• CFA does not provide enough training opportunities in formats, at times and at locations that make it easy to participate nor is it provided within a reasonable distance of the brigade
  • CFA does not support its workforce arrangements which allow paid staff and volunteers to work cooperatively as an integrated team. This is view least favourably by volunteer members of integrated brigades
  • Recruitment and retention, particularly retention, of younger volunteers continues to be a challenge for brigades.

Areas identified as performing well

  • There are no barriers to the roles women can occupy within a brigade
  • Diversity is accepted and welcomed at brigades
  • Volunteers are effectively consulted and involved in decision making at brigade level
  • Volunteers feel the time they devote to CFA is productive and worthwhile
  • There is a friendly environment within brigades, which welcomes new members and has good morale
  • New volunteers, are actively supported to allow them to turn out to incidents within a reasonable time of joining
  • New volunteers in non-response roles are actively supported to allow them to contribute within my brigade within a reasonable time of joining

Results by demographic

  • Volunteers who identify as being in a leadership role at a level broader then their brigade give higher importance scores in all areas, than brigade members and leaders within brigades
  • Overall, it appears volunteers in leadership roles at level broader than their brigade, are most satisfied with their role, however are more critical of performance, generally indicating a bigger gap between expectation and performance for the survey statements than was seen with brigade members or brigade leaders
  • Volunteers in brigade leadership roles are the most satisfied with activities at brigade level
  • Female respondents tend to give both higher importance and performance ratings than male peers. However, overall results when reviewed by the different gender categories the gap in meeting their expectations is similar.

The only exception being in the areas of equal opportunity, welcoming diversity and a lack of tolerance for bullying, where females had slightly lower levels of satisfaction.

  • Volunteer members of Integrated brigades had the biggest gap between expectations and performance when comparing their results with members of other brigade types. The only exception was for volunteer members of Urban brigades who indicated lower levels of satisfaction in relation to the location of, accessibility to and lack of opportunity for training
  • Members of Rural brigades appear to be the most satisfied across all areas of welfare and efficiency
  • A comparison between volunteers with different lengths of service history shows that the longer a volunteer remains with CFA, the bigger the gap between expectation and performance widens. Satisfaction continues to show improvement generally after 16 years of service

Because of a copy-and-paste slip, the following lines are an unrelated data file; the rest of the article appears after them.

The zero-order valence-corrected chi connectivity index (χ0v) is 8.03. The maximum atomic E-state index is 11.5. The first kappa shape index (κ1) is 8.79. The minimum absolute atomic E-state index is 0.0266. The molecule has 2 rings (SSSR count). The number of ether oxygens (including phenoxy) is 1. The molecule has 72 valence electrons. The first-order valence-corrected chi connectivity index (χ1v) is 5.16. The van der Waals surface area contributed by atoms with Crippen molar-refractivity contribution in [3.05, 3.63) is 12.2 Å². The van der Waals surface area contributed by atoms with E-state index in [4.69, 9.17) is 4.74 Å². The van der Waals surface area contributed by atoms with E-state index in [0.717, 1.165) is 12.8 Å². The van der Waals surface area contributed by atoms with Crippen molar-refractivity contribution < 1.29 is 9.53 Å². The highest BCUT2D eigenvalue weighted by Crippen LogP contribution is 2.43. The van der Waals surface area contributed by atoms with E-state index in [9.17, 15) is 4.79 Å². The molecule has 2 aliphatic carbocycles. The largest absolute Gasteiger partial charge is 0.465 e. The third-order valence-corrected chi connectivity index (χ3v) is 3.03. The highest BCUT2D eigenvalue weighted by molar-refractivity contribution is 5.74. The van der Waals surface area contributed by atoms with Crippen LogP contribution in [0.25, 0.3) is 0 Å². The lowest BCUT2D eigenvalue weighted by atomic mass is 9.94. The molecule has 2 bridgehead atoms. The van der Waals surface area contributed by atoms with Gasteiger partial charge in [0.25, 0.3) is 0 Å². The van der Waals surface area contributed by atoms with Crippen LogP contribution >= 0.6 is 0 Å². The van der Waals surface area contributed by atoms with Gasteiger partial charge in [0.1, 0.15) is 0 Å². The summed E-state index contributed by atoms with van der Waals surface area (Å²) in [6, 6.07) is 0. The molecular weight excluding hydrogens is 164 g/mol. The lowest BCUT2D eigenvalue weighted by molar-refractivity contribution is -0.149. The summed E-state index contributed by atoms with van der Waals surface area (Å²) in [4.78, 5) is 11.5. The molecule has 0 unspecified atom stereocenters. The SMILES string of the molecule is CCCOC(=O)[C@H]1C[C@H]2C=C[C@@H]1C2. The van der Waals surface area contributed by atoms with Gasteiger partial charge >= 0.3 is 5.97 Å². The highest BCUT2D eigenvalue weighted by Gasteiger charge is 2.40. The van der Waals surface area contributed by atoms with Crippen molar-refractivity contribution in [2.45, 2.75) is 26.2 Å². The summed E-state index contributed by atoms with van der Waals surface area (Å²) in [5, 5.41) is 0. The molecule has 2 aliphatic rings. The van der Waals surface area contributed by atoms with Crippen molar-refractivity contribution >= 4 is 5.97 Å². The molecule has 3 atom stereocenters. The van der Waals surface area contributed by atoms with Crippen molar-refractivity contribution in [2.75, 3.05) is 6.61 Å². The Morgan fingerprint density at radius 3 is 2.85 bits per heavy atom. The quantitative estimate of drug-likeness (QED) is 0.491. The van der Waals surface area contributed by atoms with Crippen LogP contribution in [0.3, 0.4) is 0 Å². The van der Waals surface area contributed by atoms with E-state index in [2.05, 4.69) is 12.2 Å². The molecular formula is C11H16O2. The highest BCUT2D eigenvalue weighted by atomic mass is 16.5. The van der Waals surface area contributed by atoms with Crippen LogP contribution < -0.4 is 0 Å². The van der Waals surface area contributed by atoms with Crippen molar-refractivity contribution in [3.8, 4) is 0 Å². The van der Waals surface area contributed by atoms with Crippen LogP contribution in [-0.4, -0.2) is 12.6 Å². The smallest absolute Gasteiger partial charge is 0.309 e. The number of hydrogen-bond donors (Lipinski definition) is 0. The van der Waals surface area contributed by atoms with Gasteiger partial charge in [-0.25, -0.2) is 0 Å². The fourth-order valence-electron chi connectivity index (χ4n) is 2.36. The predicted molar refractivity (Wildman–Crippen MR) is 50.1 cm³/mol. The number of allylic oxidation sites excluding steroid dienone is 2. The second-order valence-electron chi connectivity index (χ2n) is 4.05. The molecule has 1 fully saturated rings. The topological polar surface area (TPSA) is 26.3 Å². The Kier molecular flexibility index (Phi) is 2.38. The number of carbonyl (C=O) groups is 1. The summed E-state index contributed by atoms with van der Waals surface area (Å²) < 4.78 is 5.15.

• In previous surveys, the youngest cohort that responds (18 – 25 years of age) tended to be the most satisfied. Concerningly, this cohort in 2017 have the biggest gaps for the themes of Training by CFA, Recruitment and Retention and People Management – My Brigade, when compared with other age groups.

Overall Satisfaction

  • Overall satisfaction with CFA volunteer role continues to decline
  • Ratings for both intention to continue volunteering and recommending CFA to others has increased when compared with 2016 results
  • For all satisfaction related statements, Integrated brigade volunteer members rated satisfaction the lowest, compared to Rural and/or Urban brigade volunteer members

Motivation to volunteer

The 2017 results show there continues to be a shift in the reasons for volunteering. “A sense of fulfilment in supporting my community in a meaningful way” is the main reason for 33% of volunteers in 2017 compared with 46% in 2012.

“To help protect the community I live in” has continued to increase and in 2017 accounts as the main reason for volunteering for 61% of responding CFA volunteers – this is compared with 48% of volunteers in 2012.  

2017 Volunteer Welfare and Efficiency Survey – other fire and emergency management agencies

In 2017, volunteers with fire services from around Australia once again participated in the same welfare and efficiency survey, as did many other volunteer emergency management organisations in Victoria. Overall, including CFA participants, 7,714 volunteers took part.

The results for the 2017 Victorian Emergency Management Volunteer Welfare and Efficiency Survey and the results for fire services nationally are currently being presented to the agencies.

Read 11870 times Last modified on Thursday, 30 August 2018 17:39
CFA Volunteers are the unpaid professionals of our Emergency Services. VFBV is their united voice, and speaks on behalf of Victoria's 60,000 CFA Volunteers.